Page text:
This paper gives a philosophical outline of the initial foundations of politics as presented in the work of Plato and argues why this traditional philosophical approach can no longer serve as the foundation of politics. The argumentation is mainly based on the work of Latour (1993, 1997, 1999a, 2004, 2005, 2007, 2008) and consists of five parts. In the first section I elaborate on the initial categorization of politics and science as represented by Plato in his Republic. In the (...)
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  33. Andrew Brook (2009). Introduction: Philosophy in and Philosophy of Cognitive Science. Topics in Cognitive Science 1 (2):216-230.score: 198.0
    Despite being there from the beginning, philosophical approaches have never had a settled place in cognitive research and few cognitive researchers not trained in philosophy have a clear sense of what its role has been or should be. We distinguish philosophy in cognitive research and philosophy of cognitive research. Concerning philosophy in cognitive research, after exploring some standard reactions to this work by nonphilosophers, we will pay particular attention to the methods that philosophers use. Being neither experimental nor computational, they (...)
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  34. Rein Vihalemm & Peeter Müürsepp (2007). Philosophy of Science in Estonia. Journal for General Philosophy of Science 38 (1):167 - 191.score: 198.0
    This paper presents a survey of the philosophy of science in Estonia. Topics covered include the historical background (science at the 17th century Academia Gustaviana, in the 19th century, during the Soviet period) and an overview of the current situation and main areas of research (the problem of demarcation, a critique of the traditional understandings of science, φ-science, classical and non-classical science, the philosophy of chemistry, the problem of induction, the sociology of scientific knowledge, semiotics (...)
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  35. Matthias Unterhuber, Alexander Gebharter & Gerhard Schurz (forthcoming). Philosophy of Science in Germany, 1992–2012: Survey-Based Overview and Quantitative Analysis. Journal for General Philosophy of Science:1-90.score: 198.0
    An overview of the German philosophy of science community is given for the years 1992–2012, based on a survey in which 159 philosophers of science in Germany participated. To this end, the institutional background of the German philosophy of science community is examined in terms of journals, centers, and associations. Furthermore, a qualitative description and a quantitative analysis of our survey results are presented. Quantitative estimates are given for: (a) academic positions, (b) research foci, (c) philosophers’ of (...)
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  36. Denis Dutton & Michael Krausz (eds.) (1981). The Concept of Creativity in Science and Art. Distributors for the U.S. And Canada, Kluwer Boston.score: 196.0
  37. Tord H. Ganelius (ed.) (1986). Progress in Science and its Social Conditions: Nobel Symposium 58, Held at Lidingö, Sweden, 15-19 August 1983. Published for the Nobel Foundation by Pergamon Press.score: 196.0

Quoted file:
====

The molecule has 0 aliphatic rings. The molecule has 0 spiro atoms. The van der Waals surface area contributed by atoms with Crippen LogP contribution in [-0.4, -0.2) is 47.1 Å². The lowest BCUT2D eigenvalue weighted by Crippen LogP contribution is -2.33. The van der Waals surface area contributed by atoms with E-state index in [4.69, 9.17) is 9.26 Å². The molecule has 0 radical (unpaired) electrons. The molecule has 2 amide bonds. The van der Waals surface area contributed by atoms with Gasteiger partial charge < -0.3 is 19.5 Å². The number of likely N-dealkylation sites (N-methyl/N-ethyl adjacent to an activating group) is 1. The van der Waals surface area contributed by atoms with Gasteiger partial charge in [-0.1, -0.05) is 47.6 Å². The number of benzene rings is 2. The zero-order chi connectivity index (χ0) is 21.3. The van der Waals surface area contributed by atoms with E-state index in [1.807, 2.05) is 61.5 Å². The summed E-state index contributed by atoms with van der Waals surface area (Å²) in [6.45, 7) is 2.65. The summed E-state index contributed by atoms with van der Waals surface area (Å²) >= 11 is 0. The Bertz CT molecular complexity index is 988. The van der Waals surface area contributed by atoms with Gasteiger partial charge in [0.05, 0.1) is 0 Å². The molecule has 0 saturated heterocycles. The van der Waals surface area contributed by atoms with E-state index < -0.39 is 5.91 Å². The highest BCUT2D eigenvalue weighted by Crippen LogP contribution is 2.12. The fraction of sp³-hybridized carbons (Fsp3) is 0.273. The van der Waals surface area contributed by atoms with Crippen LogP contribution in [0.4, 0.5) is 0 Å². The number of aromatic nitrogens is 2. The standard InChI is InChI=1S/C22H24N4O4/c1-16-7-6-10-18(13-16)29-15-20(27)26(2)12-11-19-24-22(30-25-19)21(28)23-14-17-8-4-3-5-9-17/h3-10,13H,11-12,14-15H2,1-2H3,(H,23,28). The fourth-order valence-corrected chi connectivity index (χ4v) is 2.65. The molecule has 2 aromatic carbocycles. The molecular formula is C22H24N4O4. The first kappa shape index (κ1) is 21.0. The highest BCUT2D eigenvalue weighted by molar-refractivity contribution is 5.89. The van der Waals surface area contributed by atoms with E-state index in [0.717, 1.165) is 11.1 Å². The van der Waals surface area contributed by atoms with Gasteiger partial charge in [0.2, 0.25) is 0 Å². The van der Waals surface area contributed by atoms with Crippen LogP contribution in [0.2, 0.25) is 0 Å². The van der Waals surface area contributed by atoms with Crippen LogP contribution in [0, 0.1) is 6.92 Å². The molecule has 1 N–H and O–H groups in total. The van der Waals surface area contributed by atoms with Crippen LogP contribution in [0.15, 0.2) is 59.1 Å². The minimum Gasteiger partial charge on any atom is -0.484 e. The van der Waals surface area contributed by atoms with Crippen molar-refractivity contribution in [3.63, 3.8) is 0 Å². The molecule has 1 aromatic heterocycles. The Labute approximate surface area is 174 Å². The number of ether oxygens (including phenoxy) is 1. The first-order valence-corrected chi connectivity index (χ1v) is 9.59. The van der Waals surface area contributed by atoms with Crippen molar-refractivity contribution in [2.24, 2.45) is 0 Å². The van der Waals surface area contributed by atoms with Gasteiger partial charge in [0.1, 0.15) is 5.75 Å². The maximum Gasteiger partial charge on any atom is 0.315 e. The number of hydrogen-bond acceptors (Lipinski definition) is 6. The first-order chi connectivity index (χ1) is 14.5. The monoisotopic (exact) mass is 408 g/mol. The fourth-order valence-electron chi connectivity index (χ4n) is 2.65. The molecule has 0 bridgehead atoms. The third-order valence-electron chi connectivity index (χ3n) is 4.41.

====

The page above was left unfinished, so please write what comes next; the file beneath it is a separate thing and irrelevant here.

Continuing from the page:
38. Margrit Leuthold, Hans Georg W. Leuenberger, Ewald R. Weibel & Patrick Aebischer (eds.) (2002). Megatrends: Rise and Fall of Megatrends in Science ; Proceedings. Schwabe.score: 196.0
     
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  39. Arthur I. Miller (1996/2000). Insights of Genius: Imagery and Creativity in Science and Art. Mit Press.score: 196.0
     
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  40. Karl E. Peters (2014). The Changing Cultural Context of the Institute on Religion in an Age of Science and Zygon. Zygon 49 (3):612-628.score: 196.0
    Since Zygon: Journal of Religion and Science was founded 49 years ago and since one of its co-publishers, the Institute on Religion in an Age of Science (IRAS), was founded 60 years ago, there have been significant developments in their various cultural contexts—in science, in religion, in culture, in academia, and in the science and religion dialogue. This article is a personal remembrance and reflection that compares the context of IRAS in 1954 when it was first (...)
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  41. Ellery Eells & James H. Fetzer (eds.) (2010). The Place of Probability in Science. Springer.score: 192.0
  42. Darrell P. Rowbottom (2011). Kuhn Vs. Popper on Criticism and Dogmatism in Science: A Resolution at the Group Level. Studies in History and Philosophy of Science 42 (1):117-124.score: 192.0
    Popper repeatedly emphasised the significance of a critical attitude, and a related critical method, for scientists. Kuhn, however, thought that unquestioning adherence to the theories of the day is proper; at least for ‘normal scientists’. In short, the former thought that dominant theories should be attacked, whereas the latter thought that they should be developed and defended (for the vast majority of the time). -/- Both seem to have missed a trick, however, due to their apparent insistence that each individual (...)
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  43. Soemini Kasanmoentalib (1996). Science and Values in Risk Assessment: The Case of Deliberate Release of Genetically Engineered Organisms. [REVIEW] Journal of Agricultural and Environmental Ethics 9 (1):42-60.score: 192.0